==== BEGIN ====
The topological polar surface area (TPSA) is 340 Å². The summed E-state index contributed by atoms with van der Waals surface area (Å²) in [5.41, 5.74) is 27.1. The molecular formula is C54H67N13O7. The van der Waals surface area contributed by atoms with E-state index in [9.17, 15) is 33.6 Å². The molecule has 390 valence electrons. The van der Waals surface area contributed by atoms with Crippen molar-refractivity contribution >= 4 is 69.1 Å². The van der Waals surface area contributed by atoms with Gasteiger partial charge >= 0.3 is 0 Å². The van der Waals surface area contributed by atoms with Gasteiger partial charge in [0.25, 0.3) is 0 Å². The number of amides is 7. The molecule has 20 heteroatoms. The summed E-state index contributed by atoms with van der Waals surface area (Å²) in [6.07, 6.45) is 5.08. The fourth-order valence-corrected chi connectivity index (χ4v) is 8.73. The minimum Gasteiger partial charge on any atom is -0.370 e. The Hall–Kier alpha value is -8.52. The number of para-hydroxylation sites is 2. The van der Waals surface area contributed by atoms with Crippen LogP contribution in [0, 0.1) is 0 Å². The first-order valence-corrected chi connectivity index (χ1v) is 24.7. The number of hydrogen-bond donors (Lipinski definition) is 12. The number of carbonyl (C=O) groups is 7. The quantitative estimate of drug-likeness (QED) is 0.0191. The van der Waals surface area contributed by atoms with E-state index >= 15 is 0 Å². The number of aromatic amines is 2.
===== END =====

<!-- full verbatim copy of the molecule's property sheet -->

The topological polar surface area (TPSA) is 340 Å². The summed E-state index contributed by atoms with van der Waals surface area (Å²) in [5.41, 5.74) is 27.1. The molecular formula is C54H67N13O7. The van der Waals surface area contributed by atoms with E-state index in [9.17, 15) is 33.6 Å². The molecule has 390 valence electrons. The van der Waals surface area contributed by atoms with Crippen molar-refractivity contribution >= 4 is 69.1 Å². The van der Waals surface area contributed by atoms with Gasteiger partial charge >= 0.3 is 0 Å². The van der Waals surface area contributed by atoms with Gasteiger partial charge in [0.25, 0.3) is 0 Å². The number of amides is 7. The molecule has 20 heteroatoms. The summed E-state index contributed by atoms with van der Waals surface area (Å²) in [6.07, 6.45) is 5.08. The fourth-order valence-corrected chi connectivity index (χ4v) is 8.73. The minimum Gasteiger partial charge on any atom is -0.370 e. The Hall–Kier alpha value is -8.52. The number of para-hydroxylation sites is 2. The van der Waals surface area contributed by atoms with Crippen LogP contribution in [0, 0.1) is 0 Å². The first-order valence-corrected chi connectivity index (χ1v) is 24.7. The number of hydrogen-bond donors (Lipinski definition) is 12. The number of carbonyl (C=O) groups is 7. The quantitative estimate of drug-likeness (QED) is 0.0191. The van der Waals surface area contributed by atoms with E-state index >= 15 is 0 Å². The number of aromatic amines is 2.